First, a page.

Wenner’s sales pitch to investors, according to the document, calls for cutting the editorial budget from a high of $8.1 million in 2015 to $4.2 million in 2020. With the reduction in the number of printed issues, production costs will drop to $7.3 million in 2020 from $18.1 million in 2015.
Gus Wenner says the pitch he is making to investors is that the future of Rolling Stone is online and in video and television. “We have an enormous amount of belief in our ability to create premium video content, TV shows, and documentaries to service a massive market,” he says. Right now, Rolling Stone’s video revenue is just $100,000, according to the document. By 2020 it’s projected to be $1 million. That’s healthy growth, but still a modest figure given Gus Wenner’s bullish talk.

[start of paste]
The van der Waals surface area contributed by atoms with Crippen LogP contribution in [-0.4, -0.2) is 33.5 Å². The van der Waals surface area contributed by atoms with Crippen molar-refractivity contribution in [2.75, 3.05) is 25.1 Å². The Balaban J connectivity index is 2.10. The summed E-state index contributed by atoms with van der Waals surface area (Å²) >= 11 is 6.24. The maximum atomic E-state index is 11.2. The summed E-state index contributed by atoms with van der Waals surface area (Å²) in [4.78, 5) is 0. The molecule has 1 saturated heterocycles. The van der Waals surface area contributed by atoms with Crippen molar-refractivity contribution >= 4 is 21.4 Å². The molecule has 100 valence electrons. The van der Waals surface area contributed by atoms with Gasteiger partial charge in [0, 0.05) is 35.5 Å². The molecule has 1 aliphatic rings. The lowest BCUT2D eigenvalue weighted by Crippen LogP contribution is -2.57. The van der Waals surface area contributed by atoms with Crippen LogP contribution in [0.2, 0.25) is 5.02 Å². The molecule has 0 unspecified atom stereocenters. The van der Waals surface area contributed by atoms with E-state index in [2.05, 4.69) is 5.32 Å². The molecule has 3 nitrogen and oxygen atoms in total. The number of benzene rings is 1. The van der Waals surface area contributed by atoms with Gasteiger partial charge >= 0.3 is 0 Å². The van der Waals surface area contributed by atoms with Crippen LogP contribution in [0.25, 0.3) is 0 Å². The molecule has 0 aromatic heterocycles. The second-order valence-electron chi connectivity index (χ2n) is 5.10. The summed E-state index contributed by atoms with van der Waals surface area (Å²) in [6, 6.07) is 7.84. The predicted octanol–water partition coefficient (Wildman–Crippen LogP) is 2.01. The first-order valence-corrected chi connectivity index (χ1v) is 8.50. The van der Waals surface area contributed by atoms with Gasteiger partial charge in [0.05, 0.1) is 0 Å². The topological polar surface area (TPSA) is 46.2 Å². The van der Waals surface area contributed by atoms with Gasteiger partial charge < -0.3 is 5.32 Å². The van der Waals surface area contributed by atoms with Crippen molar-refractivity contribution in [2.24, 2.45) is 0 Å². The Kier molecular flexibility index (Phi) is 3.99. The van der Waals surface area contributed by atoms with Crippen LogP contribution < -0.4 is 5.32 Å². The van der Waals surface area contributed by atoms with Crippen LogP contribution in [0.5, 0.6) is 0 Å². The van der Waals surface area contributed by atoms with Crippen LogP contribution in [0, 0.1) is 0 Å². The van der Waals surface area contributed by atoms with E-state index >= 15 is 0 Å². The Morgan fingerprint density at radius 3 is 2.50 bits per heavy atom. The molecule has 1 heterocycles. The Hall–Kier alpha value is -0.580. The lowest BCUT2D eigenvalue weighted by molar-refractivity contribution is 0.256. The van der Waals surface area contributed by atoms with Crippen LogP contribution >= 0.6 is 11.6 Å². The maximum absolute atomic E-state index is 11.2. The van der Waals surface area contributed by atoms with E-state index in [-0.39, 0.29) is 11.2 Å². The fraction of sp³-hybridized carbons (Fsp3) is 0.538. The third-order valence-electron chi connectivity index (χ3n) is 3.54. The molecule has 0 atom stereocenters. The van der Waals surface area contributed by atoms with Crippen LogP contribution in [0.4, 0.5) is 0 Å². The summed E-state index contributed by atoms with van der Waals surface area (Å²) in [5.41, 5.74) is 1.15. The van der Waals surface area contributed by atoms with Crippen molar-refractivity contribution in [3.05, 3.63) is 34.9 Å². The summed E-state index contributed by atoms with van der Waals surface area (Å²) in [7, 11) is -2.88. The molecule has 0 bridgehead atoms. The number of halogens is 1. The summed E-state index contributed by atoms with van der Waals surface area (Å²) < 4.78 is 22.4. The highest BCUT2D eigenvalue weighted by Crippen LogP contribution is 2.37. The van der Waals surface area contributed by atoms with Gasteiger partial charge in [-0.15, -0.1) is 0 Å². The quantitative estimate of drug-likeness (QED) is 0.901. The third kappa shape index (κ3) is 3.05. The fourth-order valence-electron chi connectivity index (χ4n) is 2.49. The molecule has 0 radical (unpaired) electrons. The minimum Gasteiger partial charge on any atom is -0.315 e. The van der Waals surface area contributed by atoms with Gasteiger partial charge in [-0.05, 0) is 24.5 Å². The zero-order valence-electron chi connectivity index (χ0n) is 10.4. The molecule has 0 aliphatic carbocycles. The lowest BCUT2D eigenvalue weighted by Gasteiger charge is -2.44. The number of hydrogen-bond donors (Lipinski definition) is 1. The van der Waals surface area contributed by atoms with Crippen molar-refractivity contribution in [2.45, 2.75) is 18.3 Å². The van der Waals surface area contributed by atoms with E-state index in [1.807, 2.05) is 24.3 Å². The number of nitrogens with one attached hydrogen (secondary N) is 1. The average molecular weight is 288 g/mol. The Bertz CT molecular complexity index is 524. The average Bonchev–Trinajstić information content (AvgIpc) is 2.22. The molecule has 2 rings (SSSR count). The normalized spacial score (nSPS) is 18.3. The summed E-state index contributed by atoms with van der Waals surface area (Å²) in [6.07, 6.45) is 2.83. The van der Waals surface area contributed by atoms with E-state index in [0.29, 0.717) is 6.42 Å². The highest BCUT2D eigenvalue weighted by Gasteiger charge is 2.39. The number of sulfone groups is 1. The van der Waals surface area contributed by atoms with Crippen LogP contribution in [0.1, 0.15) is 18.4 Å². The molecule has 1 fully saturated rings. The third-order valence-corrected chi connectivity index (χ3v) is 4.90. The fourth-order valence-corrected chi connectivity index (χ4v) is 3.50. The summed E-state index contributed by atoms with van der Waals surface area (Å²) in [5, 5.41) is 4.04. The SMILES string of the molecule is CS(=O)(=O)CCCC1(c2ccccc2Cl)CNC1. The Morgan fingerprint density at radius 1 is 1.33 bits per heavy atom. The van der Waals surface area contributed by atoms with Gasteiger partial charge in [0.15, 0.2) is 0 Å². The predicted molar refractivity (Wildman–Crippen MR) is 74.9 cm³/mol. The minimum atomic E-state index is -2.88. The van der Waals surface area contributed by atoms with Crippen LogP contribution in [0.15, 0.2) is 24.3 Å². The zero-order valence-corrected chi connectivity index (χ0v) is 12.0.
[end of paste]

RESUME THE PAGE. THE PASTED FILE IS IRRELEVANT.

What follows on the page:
I am not what you would call a “Certified Financial Analyst,” but something seems…off about Gus Wenner’s sales pitch for Rolling Stone, which consists of slashing fifteen million dollars and pivoting to a medium that you “believe” is “projected” to rake in a million dollars by the time we have to do the election all over again. And they suppose at the end of these calculations lies a thriving video-based brand called Rolling Stone. Where have we seen this “pivot to declining pageviews” before? Oh right, step 3 of Mic’s business plan.